On July 8, at the opening of the Jerusalem Film Festival, American-Jewish filmmakers Jacques Servin and Igor Vermos withdrew their documentary film, The Yes Men Fix the World, to protest at Israel’s policies towards the Palestinians. This is my letter to them:
Dear Messrs Servin and Vermos, I have been reading in the Jerusalem Post about your decision as Jewish film-makers to pull your documentary film from the Jerusalem Film Festival, “in hopes of making the Israeli public think critically about state policies towards the Palestinians”.
As a member of the Israeli public, I think your action is obnoxious. This is why.
We who live here are trying, with every fibre of our being, to create a Jewish country where Jews feel safe and where they can flourish. At the same time, we are trying to reach peaceful agreements with our Arab neighbours, and trying to come to some kind of settlement with the Palestinians.
The quality of life of our non-Jewish minorities is also of great importance. We now have a new phenomenon of thousands of African refugees from Eritrea and the Sudan seeking asylum here. So you might say we have our work cut out for us.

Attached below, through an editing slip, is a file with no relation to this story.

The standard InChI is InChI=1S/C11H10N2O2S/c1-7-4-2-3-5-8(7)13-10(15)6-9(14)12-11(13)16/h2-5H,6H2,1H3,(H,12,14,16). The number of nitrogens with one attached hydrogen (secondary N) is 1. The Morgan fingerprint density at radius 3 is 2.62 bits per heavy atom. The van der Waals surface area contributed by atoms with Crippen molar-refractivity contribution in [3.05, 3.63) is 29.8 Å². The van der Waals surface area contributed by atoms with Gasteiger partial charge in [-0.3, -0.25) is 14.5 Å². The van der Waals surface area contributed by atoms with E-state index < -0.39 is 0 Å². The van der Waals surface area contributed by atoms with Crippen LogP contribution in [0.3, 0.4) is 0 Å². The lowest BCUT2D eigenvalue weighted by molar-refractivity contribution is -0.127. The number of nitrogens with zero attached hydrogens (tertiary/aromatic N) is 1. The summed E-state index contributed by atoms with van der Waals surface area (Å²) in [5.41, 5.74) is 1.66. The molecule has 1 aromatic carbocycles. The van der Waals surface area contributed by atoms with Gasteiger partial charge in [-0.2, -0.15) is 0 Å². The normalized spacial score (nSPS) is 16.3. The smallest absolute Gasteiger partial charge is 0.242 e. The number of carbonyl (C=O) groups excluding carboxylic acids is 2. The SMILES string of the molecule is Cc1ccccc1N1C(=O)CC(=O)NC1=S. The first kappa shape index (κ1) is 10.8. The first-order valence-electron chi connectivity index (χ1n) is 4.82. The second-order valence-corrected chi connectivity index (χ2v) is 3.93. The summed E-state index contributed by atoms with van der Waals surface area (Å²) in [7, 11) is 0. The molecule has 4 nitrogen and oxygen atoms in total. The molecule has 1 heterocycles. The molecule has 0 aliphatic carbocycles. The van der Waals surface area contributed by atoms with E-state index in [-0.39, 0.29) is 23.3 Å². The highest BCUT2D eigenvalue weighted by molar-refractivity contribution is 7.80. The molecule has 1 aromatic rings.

Daily we try and produce the kind of society that we can be proud of. In some respects we have done magnificently well, and in others we have failed — at least for the time being. We know there is a long road ahead of us, and much work to do.
We long for peace. How could we not? Every year, Israel’s sons and daughters don their uniforms and go out to defend their country.
They are more precious to us than anything in the world, yet they are sacrificed, year after year, on the altar of this conflict. Do you think we have not “thought critically” about how we might put an end to this?
Do you think we have not sought out every option? Do you think we will not continue to do so, day and night, until there is an end to this?
Why does your boycott seem so hollow to us, so insincere? Probably because there are so many things you could have done, that you did not do. You could have emigrated to Israel and voted for the policies that were important to you. You could have joined one of the numerous Israeli organizations which focus on Palestinian rights. You could have supported Israel from afar in a thousand different ways, as so many Jews have done.
You say that pulling your film “is one way to communicate that there is something really wrong going on”.
Well yes, it is one way but it is also the meanest way and the laziest way, requiring the least possible input from you as Jews and film-makers. When Jews boycott Israel it is little other than a kind of sneering from the sidelines.
For years Israelis have been putting up with the patronizing, naïve and self-important statements of boycott Jews. We have been a bit preoccupied so we have not given the matter much thought. But I think that needs to change. I think that boycott Jews should themselves be boycotted, by Israel, and by Jewish communities and organizations worldwide.
Katie Green is an independent director and producer